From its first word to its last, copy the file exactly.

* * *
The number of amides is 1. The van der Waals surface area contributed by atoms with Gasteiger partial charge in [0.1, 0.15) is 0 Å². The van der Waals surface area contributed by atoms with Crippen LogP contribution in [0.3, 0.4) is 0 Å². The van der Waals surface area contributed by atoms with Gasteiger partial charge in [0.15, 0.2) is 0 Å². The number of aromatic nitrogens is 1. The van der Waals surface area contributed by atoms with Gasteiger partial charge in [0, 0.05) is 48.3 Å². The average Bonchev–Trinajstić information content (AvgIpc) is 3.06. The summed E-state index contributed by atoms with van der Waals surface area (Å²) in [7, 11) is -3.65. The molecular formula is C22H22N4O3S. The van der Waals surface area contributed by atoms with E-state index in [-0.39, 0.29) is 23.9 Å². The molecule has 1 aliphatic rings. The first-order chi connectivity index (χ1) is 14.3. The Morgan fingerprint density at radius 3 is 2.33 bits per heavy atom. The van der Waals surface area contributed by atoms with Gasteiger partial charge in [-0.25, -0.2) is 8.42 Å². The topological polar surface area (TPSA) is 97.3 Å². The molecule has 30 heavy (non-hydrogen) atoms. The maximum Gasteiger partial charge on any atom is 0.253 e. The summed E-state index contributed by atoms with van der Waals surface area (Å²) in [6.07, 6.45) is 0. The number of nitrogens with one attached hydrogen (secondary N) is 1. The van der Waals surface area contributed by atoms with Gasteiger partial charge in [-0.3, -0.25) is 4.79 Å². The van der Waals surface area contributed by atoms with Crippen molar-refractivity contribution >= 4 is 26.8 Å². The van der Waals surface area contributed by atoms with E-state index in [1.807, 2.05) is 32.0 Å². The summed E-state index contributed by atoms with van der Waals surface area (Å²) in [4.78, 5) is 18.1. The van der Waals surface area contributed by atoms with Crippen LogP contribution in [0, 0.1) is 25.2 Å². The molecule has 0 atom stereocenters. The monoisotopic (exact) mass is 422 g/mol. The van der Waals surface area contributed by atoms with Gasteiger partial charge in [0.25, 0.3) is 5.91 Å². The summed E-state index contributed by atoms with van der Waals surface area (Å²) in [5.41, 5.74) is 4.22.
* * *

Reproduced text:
The number of amides is 1. The van der Waals surface area contributed by atoms with Gasteiger partial charge in [0.1, 0.15) is 0 Å². The van der Waals surface area contributed by atoms with Crippen LogP contribution in [0.3, 0.4) is 0 Å². The van der Waals surface area contributed by atoms with Gasteiger partial charge in [0.15, 0.2) is 0 Å². The number of aromatic nitrogens is 1. The van der Waals surface area contributed by atoms with Gasteiger partial charge in [0, 0.05) is 48.3 Å². The average Bonchev–Trinajstić information content (AvgIpc) is 3.06. The summed E-state index contributed by atoms with van der Waals surface area (Å²) in [7, 11) is -3.65. The molecular formula is C22H22N4O3S. The van der Waals surface area contributed by atoms with E-state index in [-0.39, 0.29) is 23.9 Å². The molecule has 1 aliphatic rings. The first-order chi connectivity index (χ1) is 14.3. The Morgan fingerprint density at radius 3 is 2.33 bits per heavy atom. The van der Waals surface area contributed by atoms with Gasteiger partial charge in [-0.25, -0.2) is 8.42 Å². The topological polar surface area (TPSA) is 97.3 Å². The molecule has 30 heavy (non-hydrogen) atoms. The maximum Gasteiger partial charge on any atom is 0.253 e. The summed E-state index contributed by atoms with van der Waals surface area (Å²) in [6.07, 6.45) is 0. The number of nitrogens with one attached hydrogen (secondary N) is 1. The van der Waals surface area contributed by atoms with Gasteiger partial charge in [-0.3, -0.25) is 4.79 Å². The van der Waals surface area contributed by atoms with Crippen molar-refractivity contribution >= 4 is 26.8 Å². The van der Waals surface area contributed by atoms with E-state index in [1.807, 2.05) is 32.0 Å². The summed E-state index contributed by atoms with van der Waals surface area (Å²) in [4.78, 5) is 18.1. The van der Waals surface area contributed by atoms with Crippen LogP contribution in [0, 0.1) is 25.2 Å². The molecule has 0 atom stereocenters. The monoisotopic (exact) mass is 422 g/mol. The van der Waals surface area contributed by atoms with Gasteiger partial charge in [0.25, 0.3) is 5.91 Å². The summed E-state index contributed by atoms with van der Waals surface area (Å²) in [5.41, 5.74) is 4.22.